• Kamlesh Vyas

    This is a good article on a topic which is catching on. I agree that educating is more important that policying and policing. I will like to add that to really leverage Socal media rather than protect against it, organisations need to give someone in the organisation the responsibility to analysing whats happening on the Social media so that pointers can be sent to concerned people in the organisation to act. Are we talking CSMO Chief Social Media Officer?

  • http://twitter.com/SMinOrgs Social Media in Orgs

    This post was shared with the Social Media in Organizations (SMinOrgs) LinkedIn group by Ron Thomas. Several folks indicated their agreement your ideas, Lance, but I have to respectfully disagree – specifically, with your argument that “the internet is simply a public space.” Although I agree with your first example, and the notion that productivity is a management issue, not a technology issue, the ensuing three examples seem to disregard the scale of the impact. For example, a conversation overhead in a bar has a reach of only a few people, whereas those same comments posted in cyberspace can potentially reach many more. In addition, unless they were recorded and shared on the internet, the comments at the bar, conference or gathering are impermanent, but they would not be if digitally shared. Because of the greater potential scale and permanence, the risks associated with what people say in cyberspace are far greater than what they say in person – and so yes, management should probably deal with them differently.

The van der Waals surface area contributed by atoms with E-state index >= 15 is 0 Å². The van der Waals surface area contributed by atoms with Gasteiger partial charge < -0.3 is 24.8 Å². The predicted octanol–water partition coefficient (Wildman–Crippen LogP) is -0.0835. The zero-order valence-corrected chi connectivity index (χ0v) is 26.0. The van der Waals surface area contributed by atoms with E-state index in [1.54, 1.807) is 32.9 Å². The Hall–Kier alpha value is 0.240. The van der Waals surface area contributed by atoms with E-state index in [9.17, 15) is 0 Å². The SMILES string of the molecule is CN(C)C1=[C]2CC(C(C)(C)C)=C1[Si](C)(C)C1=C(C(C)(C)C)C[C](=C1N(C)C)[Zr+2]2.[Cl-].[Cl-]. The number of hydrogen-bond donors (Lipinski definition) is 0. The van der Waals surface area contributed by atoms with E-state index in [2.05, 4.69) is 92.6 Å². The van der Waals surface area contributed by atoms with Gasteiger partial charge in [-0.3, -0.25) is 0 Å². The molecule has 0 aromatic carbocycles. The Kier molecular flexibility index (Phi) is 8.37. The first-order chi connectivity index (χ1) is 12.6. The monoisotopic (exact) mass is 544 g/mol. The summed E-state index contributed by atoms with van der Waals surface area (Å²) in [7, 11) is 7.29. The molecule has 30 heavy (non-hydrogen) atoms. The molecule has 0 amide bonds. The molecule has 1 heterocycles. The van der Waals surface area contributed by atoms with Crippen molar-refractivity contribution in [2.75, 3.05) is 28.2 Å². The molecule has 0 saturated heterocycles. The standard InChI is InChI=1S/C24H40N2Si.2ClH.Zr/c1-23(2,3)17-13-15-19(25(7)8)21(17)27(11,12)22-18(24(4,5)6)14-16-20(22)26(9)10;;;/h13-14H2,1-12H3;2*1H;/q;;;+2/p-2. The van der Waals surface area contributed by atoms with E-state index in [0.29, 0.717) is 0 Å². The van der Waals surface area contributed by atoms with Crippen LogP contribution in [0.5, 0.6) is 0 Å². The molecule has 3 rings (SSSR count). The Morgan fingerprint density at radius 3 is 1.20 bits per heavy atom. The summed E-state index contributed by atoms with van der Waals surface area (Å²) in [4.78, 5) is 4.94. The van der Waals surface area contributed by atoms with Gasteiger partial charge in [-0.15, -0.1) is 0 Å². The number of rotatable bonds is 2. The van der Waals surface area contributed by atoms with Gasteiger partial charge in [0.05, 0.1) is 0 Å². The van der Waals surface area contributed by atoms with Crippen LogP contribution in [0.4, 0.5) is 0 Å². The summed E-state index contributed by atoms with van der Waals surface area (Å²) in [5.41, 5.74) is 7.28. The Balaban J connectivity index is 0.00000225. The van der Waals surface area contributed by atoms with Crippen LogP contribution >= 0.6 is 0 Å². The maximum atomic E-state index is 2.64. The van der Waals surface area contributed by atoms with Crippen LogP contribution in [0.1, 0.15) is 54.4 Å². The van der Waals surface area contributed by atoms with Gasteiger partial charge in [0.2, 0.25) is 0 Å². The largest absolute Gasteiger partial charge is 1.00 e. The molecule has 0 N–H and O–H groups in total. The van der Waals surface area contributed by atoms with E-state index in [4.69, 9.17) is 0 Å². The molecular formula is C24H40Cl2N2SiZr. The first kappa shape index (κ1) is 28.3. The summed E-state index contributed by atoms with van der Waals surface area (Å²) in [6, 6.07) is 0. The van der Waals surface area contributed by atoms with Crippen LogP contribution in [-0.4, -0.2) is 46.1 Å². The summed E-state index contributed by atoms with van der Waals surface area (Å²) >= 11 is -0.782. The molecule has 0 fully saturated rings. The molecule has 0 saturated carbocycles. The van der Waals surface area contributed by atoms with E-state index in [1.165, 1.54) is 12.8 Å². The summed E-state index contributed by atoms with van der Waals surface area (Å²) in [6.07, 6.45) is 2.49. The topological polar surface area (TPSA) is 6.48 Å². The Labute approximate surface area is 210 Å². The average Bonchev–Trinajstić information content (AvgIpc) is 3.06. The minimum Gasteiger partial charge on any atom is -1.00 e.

Having sound policies of all types are necessary but not sufficient ways for organizations to manage their risks. I would therefore generally recommend that leaders review and potentially modify their policies to incorporate the specific and additional risks that new digital technologies impose. I agree that it’s critical to train people about the new technologies and how they can be leveraged to enhance job performance, as well as their rights and responsibilities when they use them. Comparable training should also be provided to managers, with additional focus on managerial topics such as how to handle issues when raised.

  • http://ryan2point0.wordpress.com/ Ryan Tracey

    Lance, I feel that if your Employee Code of Conduct is up to scratch, you don’t need a separate Social Media Policy. However, it’s probably a good idea to explicitly refer to social media in the code. What do you think?

  • http://karlaporter.com/ Karla Porter

    Someday companies will stop treating social media like a scary to be dealt with employee relations issue and realize their overall hopefully already existing communications policy covers it.